"Then tell her now," he laughs. The bastard laughs. He grins and paces towards her, and her stomach churns. She forgot how he had always towered over her. He had the height of a bear, but the venom of a serpent. "Show her, show Seaxa, show Aude, show Eadfrith, show your mother--show them all that you're no better than the whore that stole your father away."

For a moment, she pauses, and her mind shrieks in anger. You made me this way, she wants to scream. She wants to throw herself at him, with teeth, and claws, and hurt. You defiled me. You made a whore of me, and when you had your fill you discarded me like bones beneath a table. But she doesn't scream. She barely speaks at all.

"You have no right." The words escape her in a hiss, her righteousness deflating. Her pulse drowns out her anger. "A man as devoid of honor as you has no right to speak to me in such a way," her voice rises slightly, and stays trembling in the air even after the words fall from it. Her hands curl into fists around the fabric of her skirts.

"You say that like you have honour yourself. At the very least I have fame. You know, Seaxa spent nine years in Beaconwatch. He met your father and his mistress--wife, now. Did you know they were married? From his telling, you two sound much alike. But at least somebody loved her." His eyes drift down to the fists at her sides. "Do not think I mean to say you were pretty, by any means. You're growing into an old maid with a horrid personality. I pitied you. I still pity you."


Before she can think, Hilda strikes him. The blow lands on his face, hard--as hard as she can manage. It is the only way she can keep from crying. He recoils at the blow, dropping the cloak on the floor. His nostrils flare in anger and he steps over it, slapping her back. His hand is lighter than it could have been, more of a threat than a true attempt at harm. "I am not a warrior," the lawyer hisses, "but I am still a man."

Hilda spits at him. Her eyes sting, almost as much as her cheek, and she blinks hard to keep from crying. "You are pathetic," her voice does not waver this time, and it revives her courage. "You are a worthless man with nothing to cling to but undeserved renown," she hisses. "You are lucky to have an imbecile for a wife."

He wipes Hilda's spit from his face, smirking at her again. He whispers, "I have renown for a reason. The only fame in store for you is infamy. You are nothing more than a cunt and a mouth and the next cup of mead in Éomer's hall. Worse than a whore. For all the coin you seek in other endeavors, even whores get paid."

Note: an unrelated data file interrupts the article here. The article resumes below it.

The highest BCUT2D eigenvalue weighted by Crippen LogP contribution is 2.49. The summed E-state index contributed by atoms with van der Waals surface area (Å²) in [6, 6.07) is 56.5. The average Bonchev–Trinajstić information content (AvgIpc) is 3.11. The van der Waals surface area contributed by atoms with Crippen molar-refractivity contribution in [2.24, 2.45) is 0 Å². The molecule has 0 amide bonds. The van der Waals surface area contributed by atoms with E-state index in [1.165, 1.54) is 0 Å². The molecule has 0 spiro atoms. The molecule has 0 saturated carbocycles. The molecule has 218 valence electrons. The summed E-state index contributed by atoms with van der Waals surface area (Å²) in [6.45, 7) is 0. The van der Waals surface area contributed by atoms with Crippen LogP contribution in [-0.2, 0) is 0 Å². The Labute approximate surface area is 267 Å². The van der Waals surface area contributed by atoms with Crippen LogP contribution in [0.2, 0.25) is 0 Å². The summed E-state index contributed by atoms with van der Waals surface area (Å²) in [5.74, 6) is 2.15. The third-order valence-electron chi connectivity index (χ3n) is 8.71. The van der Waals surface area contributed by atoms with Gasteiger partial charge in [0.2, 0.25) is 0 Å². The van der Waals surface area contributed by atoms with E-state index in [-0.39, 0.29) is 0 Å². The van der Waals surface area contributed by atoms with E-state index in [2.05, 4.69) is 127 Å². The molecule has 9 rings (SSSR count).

She wants to curl in on herself. She wants to shrink, to run, to hide from him. To stop feeling the sharp pain of Bearda sticking knives into each and every weakness. She wants to stab him back. He is older, smarter, and respected--Hilda is only a girl.

"How does it feel?" she asks, breaking her own silence. "How does it feel knowing you dishonored your bride, and defiled your vows, with someone who wasn't worth ten copper?" She sets her jaw, the spark returning to her gaze. She could work with this. "How does it feel, hearing your wife profess her devotion, when you valued a worthless 'cunt' over her beauty, and wit, and dedication?" she steps forward, into him. "If I were so disposable, so low, you would not have looked twice at me whilst wedded to a woman like Burga."

"I don't feel a thing, Hilda. My wife still loves me. I love her. You were just a fuck in a closet, and a free one too. You were a fool to ever think I valued you more. " He laughs, stroking Hilda's head. "I looked at you because you were disposable. A low-hanging apple on a bough. Once the flesh is eaten, the core is so easily tossed aside."


Hilda bristles at the tenderness of his touch, more so than at the cruelty of his words. She has heard him say such things before, but something inside her chest rattles when she breathes. She is not foolish. She is not a child. And yet every word she speaks, every thought that crosses her mind is twisted by him...

"Are you truly so broken," she murmurs, "that you cannot feel remorse?" 

He shoves the cloak into Hilda's arms. His gentle smile returns and he says pleasantly, "You dropped your cloak, Hilda. We should return downstairs before the others begin to worry. Wipe your eyes first." 


Hilda leaves without a word, without even a glance toward Aud and Seaxa and Burga, where they obliviously sit, eating and laughing in the warmly lit room. The peach cloak does not belong to her, but she wears it anyway--it wards off the evening chill, along with the heat of angry tears. The sky is dark and her hair is light; she passes by her family home and wanders off in search of loneliness. She does not crave attention. She does not crave affection. She wants nothing from him but remorse. Some sign of regret. Some sign of guilt. An apology.

She hikes up her skirts and wades into the pool above the waterfall, as if the stream can assuage her guilt. As if the water can cleanse her of the memories.

She falls asleep beneath the stars, and awakens covered in wet, cold morning dew. The sky is red, and her hair is light, and her anger recedes back into her heart, securely trapped. Caged as her affections are meant to be. But the locks have rusted over, and she can still feel the impact of his knuckles against her cheek. Her anger may be trapped, but it is within a weakened prison.

When she returns home, her mother fusses and washes her hair. She wraps herself in a blanket by the fire and does not speak. There is nothing wrong. There is nothing the matter. The stakes are high, she knows that. Hilda lacks her father's cruelty. She sits by the fire and watches it dance, crackling like summer thunder. Red and hot like her pulse. She does not speak. Her words are worth less than her body, that much is clear.


He could be worse...